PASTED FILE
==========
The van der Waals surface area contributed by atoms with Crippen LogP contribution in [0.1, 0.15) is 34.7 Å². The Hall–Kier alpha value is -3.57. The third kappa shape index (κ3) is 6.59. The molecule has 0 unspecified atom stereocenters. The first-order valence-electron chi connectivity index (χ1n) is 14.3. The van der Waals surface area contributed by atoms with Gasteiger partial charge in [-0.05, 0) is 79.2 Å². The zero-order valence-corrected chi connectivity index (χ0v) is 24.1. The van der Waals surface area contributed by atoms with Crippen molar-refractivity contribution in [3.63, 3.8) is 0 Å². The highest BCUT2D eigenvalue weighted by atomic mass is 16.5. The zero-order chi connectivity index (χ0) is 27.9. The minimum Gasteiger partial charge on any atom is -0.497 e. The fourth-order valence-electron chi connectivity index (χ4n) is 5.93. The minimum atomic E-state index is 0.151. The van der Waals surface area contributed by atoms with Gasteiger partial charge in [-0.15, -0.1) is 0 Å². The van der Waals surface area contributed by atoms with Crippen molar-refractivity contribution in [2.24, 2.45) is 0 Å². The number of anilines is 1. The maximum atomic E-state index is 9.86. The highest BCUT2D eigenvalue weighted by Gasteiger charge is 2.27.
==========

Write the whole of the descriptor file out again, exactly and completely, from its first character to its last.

The van der Waals surface area contributed by atoms with Crippen LogP contribution in [0.1, 0.15) is 34.7 Å². The Hall–Kier alpha value is -3.57. The third kappa shape index (κ3) is 6.59. The molecule has 0 unspecified atom stereocenters. The first-order valence-electron chi connectivity index (χ1n) is 14.3. The van der Waals surface area contributed by atoms with Gasteiger partial charge in [-0.05, 0) is 79.2 Å². The zero-order valence-corrected chi connectivity index (χ0v) is 24.1. The van der Waals surface area contributed by atoms with Crippen molar-refractivity contribution in [3.63, 3.8) is 0 Å². The highest BCUT2D eigenvalue weighted by atomic mass is 16.5. The zero-order chi connectivity index (χ0) is 27.9. The minimum Gasteiger partial charge on any atom is -0.497 e. The fourth-order valence-electron chi connectivity index (χ4n) is 5.93. The minimum atomic E-state index is 0.151. The van der Waals surface area contributed by atoms with Gasteiger partial charge in [-0.15, -0.1) is 0 Å². The van der Waals surface area contributed by atoms with Crippen molar-refractivity contribution in [2.24, 2.45) is 0 Å². The number of anilines is 1. The maximum atomic E-state index is 9.86. The highest BCUT2D eigenvalue weighted by Gasteiger charge is 2.27.